Efficient Market Hypothesis (EMH)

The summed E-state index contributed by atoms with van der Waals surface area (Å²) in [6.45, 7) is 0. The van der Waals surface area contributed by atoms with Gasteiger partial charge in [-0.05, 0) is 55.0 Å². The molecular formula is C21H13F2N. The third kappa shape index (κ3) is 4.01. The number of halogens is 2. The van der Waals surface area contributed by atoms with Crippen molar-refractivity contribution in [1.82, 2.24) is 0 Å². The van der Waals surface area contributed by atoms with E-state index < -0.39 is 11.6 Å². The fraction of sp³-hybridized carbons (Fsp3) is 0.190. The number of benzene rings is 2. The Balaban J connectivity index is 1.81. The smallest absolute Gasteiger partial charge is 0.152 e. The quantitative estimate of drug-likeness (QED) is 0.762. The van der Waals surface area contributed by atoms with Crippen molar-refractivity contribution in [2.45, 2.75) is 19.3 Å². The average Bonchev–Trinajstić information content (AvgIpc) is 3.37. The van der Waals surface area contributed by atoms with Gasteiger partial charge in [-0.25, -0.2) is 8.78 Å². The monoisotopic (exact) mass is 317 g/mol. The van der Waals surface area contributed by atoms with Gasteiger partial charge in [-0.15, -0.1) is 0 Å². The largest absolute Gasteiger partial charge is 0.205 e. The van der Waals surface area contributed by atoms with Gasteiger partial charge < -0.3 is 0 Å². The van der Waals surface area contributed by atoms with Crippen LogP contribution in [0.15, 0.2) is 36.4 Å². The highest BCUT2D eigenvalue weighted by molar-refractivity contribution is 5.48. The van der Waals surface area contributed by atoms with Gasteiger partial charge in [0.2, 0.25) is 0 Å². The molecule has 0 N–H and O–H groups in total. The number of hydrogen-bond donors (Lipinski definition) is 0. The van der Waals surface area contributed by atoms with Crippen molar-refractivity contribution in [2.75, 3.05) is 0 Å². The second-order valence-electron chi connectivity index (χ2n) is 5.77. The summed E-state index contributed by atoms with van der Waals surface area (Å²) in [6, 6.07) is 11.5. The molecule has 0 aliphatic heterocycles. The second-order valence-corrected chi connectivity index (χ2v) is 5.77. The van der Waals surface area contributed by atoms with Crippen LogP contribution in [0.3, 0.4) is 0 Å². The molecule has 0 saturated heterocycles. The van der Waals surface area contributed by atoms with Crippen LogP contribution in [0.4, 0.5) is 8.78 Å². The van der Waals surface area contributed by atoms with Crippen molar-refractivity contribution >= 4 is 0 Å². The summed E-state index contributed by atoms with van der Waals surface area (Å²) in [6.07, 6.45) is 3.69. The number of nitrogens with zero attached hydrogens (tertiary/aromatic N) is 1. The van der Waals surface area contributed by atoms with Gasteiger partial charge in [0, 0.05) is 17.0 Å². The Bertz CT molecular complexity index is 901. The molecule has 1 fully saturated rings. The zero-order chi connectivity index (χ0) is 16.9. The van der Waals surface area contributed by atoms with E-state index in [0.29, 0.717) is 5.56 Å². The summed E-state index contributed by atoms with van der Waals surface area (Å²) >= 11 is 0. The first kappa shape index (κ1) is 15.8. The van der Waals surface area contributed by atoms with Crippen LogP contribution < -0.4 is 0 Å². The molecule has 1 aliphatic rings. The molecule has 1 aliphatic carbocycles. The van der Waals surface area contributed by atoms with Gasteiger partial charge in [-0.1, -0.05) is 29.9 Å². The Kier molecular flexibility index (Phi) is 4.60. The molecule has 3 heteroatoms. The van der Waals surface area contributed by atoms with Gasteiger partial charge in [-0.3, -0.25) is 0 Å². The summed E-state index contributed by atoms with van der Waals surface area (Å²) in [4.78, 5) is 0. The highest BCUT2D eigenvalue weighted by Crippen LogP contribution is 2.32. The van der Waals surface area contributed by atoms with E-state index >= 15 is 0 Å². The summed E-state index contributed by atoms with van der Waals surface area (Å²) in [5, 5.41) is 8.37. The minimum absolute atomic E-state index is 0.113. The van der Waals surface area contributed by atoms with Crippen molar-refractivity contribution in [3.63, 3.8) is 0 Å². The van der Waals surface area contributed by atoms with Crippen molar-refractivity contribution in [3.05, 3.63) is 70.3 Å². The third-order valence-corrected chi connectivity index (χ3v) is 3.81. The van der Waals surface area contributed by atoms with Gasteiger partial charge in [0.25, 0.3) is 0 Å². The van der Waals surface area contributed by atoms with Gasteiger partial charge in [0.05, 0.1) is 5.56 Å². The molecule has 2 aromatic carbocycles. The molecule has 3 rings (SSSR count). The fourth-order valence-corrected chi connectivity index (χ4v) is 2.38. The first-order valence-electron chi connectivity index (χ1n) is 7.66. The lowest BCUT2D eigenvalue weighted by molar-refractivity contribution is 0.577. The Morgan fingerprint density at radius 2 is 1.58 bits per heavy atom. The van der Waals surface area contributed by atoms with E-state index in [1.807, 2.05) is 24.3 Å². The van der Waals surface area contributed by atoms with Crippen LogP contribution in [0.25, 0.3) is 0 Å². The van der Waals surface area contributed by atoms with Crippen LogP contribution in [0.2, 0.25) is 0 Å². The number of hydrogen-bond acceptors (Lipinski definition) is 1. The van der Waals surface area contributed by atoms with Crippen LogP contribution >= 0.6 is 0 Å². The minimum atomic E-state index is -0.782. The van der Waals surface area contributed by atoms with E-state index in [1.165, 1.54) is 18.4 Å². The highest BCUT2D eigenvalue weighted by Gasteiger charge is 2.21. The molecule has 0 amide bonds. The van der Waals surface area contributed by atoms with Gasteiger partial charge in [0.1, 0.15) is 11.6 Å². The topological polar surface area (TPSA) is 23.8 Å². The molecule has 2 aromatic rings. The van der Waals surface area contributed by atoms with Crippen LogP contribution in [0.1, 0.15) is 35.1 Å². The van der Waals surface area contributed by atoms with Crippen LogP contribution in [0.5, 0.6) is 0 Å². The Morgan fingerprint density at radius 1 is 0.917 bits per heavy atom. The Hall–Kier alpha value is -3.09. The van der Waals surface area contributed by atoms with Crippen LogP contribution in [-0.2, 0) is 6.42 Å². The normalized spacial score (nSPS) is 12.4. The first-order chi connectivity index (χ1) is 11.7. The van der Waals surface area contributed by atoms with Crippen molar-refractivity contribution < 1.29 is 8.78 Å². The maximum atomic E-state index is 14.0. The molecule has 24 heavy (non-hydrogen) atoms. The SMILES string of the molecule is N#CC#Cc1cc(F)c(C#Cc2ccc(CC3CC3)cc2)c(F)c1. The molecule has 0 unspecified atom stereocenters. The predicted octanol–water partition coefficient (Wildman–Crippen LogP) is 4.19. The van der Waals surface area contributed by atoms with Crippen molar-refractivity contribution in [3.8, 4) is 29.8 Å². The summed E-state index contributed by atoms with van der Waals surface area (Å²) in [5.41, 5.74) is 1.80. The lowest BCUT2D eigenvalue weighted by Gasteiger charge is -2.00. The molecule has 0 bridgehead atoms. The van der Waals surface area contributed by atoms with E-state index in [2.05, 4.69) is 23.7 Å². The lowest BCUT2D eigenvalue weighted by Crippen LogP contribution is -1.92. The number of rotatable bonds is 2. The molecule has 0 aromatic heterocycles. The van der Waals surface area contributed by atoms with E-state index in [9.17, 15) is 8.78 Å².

According to the efficient market hypothesis (EMH), all information about the value of assets is reflected in the financial markets at all times. The thesis, which was first put forth by economist Eugene Fama in the 1960s, contends that it is almost impossible for investors to outperform the market over the long term. All known knowledge will be traded on until it is no longer valuable, therefore assets will be valued at their fair market worth. Theorists distinguish between three levels of information availability when discussing efficient markets: weak, semi-strong, and strong. Weak suggests that all prior data is taken into account by current prices, making technical analysis unnecessary. It excludes other types of knowledge, though, and does not disprove the idea that strategies like lengthy research and fundamental analysis might be employed to gain an advantage. According to the semi-strong form, all publicly available information (news, corporate announcements, etc.) has already been accounted for in the price. As a result, supporters of this school think that even fundamental analysis is useless. Utilizing confidential information that is not yet public knowledge is the only method to outperform the market. In addition to previous performance and public information, any data made available to insiders will also be exploited, according to the strong form, which states that all public and private information is represented in an asset's price. According to this theory, no market participant could possibly obtain an advantage through the use of any kind of knowledge because the market would already have taken it into account. Although EMH is a well-known theory, it is not without its detractors. Although empirical evidence has not sufficiently supported or refuted the veracity of the idea, many detractors think that a variety of emotional reasons contribute to the undervaluation or overvaluation of stocks.